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The Importance of an Employment Handbook

July 31, 2017

In Michigan, there are many different documents that can outline the respective responsibilities of an employer and an employee. An employee handbook is fundamental as it provides standardization of personnel and benefit policies and prevents misunderstandings, complaints and job dissatisfaction out of misinterpretation of personnel and benefit policies by employees. Many employers make the mistake of not having an employment handbook or formal employment policies established. This can lead to misinformation, misunderstandings, and liability when procedures and or policies are not enforced in a uniform manner.

 

An employment handbook is an excellent tool for employers to document their expectations of employees and to avoid confusion about what can happen in various employment situations. Your employment handbook should contain important information on your business’ policies and procedures and outline the important information that employees would need to know about their workplace. 

 

Some of the many benefits of having an employment handbook include:

  1. Legal Protection. The most vital benefit of having an employee handbook is that it often protects companies from employees’ legal claims.

  2. Time. Documented rules and procedures in the handbook save you, your office managers, or HR Department time from explaining the same polices over to new employees joining and to others who seek clarification regarding work rules.

  3. Uniformity. It explains expectations for everyone and mentions the consequences of violating these rules. By explaining workplace ethics and expected behavior with colleagues and the management, an employee handbook minimizes workplace disputes.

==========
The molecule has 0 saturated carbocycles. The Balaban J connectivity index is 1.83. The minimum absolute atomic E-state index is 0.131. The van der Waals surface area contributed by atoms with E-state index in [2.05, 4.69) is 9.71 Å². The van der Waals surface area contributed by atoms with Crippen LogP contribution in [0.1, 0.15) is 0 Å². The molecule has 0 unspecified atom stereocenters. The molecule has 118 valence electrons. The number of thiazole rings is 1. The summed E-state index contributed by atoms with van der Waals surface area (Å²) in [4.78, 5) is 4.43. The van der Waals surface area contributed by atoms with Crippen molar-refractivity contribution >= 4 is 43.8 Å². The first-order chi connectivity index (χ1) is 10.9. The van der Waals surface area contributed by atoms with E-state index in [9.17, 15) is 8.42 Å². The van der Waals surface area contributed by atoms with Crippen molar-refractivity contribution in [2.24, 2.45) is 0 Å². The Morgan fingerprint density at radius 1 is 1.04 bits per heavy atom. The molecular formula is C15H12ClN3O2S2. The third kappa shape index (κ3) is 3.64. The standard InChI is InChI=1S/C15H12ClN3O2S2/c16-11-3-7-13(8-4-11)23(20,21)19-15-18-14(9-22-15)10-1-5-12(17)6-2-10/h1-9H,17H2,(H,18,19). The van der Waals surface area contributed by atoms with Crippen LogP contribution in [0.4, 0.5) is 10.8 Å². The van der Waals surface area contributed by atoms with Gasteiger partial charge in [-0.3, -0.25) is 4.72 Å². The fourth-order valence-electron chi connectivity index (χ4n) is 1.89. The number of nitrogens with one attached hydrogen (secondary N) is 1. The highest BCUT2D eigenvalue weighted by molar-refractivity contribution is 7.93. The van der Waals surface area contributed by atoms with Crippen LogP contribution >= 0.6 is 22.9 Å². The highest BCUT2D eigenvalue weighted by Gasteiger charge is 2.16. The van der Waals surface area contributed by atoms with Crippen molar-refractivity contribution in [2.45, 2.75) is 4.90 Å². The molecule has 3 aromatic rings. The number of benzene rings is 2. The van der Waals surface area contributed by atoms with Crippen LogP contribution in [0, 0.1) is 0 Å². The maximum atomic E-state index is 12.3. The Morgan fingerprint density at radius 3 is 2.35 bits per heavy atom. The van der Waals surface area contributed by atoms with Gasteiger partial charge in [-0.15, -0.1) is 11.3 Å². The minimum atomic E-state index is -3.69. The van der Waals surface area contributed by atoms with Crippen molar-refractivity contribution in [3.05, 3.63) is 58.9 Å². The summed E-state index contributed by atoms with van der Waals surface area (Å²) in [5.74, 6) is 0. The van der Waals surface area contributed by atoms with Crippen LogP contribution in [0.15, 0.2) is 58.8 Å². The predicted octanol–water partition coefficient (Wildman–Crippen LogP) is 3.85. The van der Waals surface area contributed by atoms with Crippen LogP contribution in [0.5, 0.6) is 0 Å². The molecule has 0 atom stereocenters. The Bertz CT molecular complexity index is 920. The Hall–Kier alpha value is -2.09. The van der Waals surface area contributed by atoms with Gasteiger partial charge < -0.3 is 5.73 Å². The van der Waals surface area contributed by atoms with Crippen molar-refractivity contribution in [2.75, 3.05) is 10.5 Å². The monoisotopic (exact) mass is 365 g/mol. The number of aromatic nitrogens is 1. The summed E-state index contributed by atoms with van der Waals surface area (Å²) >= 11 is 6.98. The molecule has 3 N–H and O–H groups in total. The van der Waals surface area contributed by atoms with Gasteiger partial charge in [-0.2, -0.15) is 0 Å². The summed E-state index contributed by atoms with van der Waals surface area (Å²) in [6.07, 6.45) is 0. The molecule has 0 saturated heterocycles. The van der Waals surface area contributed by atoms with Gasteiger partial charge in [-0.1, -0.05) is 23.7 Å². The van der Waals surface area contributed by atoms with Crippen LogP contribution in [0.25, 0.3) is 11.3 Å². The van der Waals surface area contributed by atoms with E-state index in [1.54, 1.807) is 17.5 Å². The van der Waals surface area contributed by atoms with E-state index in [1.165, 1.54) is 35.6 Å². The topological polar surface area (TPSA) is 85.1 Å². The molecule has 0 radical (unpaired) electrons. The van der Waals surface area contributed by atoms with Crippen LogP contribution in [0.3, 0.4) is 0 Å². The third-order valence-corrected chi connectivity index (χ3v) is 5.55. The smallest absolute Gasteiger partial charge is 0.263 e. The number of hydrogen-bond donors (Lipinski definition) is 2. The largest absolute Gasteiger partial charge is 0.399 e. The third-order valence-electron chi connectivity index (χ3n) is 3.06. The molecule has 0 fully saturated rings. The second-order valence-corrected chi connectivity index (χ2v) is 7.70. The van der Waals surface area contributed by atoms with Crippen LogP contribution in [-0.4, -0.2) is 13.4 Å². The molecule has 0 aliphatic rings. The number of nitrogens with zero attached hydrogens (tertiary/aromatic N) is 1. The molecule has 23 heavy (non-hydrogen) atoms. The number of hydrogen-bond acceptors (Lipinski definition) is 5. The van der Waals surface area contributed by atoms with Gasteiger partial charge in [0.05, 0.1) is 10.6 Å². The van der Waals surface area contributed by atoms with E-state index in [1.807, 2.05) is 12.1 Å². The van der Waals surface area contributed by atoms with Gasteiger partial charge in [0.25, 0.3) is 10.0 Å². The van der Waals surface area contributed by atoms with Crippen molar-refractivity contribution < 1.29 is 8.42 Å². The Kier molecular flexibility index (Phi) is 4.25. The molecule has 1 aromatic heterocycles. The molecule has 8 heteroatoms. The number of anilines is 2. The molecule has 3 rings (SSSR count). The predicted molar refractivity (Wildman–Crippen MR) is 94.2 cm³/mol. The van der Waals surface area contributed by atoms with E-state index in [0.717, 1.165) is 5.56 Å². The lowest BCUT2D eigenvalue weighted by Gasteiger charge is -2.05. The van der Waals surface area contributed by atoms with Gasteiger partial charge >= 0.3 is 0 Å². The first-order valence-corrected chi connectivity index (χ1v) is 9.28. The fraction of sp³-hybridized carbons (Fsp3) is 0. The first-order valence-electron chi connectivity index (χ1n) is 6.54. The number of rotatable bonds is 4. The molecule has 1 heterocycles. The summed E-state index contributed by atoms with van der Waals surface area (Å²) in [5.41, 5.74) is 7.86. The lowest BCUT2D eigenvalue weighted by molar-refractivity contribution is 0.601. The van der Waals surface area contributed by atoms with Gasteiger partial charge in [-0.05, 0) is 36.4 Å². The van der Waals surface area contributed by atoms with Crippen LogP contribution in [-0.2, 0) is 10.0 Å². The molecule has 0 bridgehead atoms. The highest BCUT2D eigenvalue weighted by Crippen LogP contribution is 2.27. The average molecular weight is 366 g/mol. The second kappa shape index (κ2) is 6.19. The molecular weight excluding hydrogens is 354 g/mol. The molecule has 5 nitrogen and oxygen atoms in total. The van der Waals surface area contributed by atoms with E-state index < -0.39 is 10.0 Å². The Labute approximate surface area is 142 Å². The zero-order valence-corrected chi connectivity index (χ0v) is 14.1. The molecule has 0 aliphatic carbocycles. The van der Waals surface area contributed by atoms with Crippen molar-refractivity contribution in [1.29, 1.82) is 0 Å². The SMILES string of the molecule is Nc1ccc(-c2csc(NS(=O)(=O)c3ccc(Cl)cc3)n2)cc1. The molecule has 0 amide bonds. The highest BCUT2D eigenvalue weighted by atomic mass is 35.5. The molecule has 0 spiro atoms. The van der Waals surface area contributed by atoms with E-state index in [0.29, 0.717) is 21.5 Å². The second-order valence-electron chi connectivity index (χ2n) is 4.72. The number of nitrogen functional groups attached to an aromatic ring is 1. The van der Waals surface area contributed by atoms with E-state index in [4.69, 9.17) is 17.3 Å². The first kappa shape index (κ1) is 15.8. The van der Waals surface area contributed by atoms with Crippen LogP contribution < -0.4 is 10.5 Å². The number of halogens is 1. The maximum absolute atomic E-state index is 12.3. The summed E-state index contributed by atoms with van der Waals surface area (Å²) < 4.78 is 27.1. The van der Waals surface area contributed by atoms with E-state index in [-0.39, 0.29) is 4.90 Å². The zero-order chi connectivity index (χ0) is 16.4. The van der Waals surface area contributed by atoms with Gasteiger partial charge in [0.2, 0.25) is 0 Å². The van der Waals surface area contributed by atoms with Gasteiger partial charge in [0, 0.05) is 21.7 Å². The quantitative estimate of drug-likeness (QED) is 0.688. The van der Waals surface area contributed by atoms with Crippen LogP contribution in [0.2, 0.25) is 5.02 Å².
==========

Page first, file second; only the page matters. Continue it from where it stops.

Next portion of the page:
4. Compliance. It helps your business in complying with federal as well as state employment laws and can be a beneficial legal defense against an employee lawsuit.

  5. Policies. It helps your company clearly describe its position with regard to discrimination, harassment, and retaliation. It can also provide information on how to report any suspected violations, including timelines for reporting and manner and method by which reports are to be made.

  6. Status. It provides the status of each worker’s employment status, i.e., “at-will”  or “just cause.”

If your business does not have a written employment handbook, you should contact an experienced employment attorney to draft and customize an employment handbook that is relevant to your industry.  Once you have an employment handbook, every few years you should have your employment attorney review the handbook to make sure that the policies, procedures, and definitions within the handbook are up to date with the state and federal laws applicable to your industry.  The relatively small cost of having an employment handbook drafted and periodically reviewed is an investment in your business to guard against the potential liability that can be created when an employee files an employment related lawsuit, charge, or complaint.

 

If you have questions regarding information contained within this article, or if you would like to have an employee handbook drafted or reviewed for your business, please contact Nancy Chinonis, attorney at Cline, Cline & Griffin, PC, nchinonis@ccglawyers.com, (810) 232-3141.

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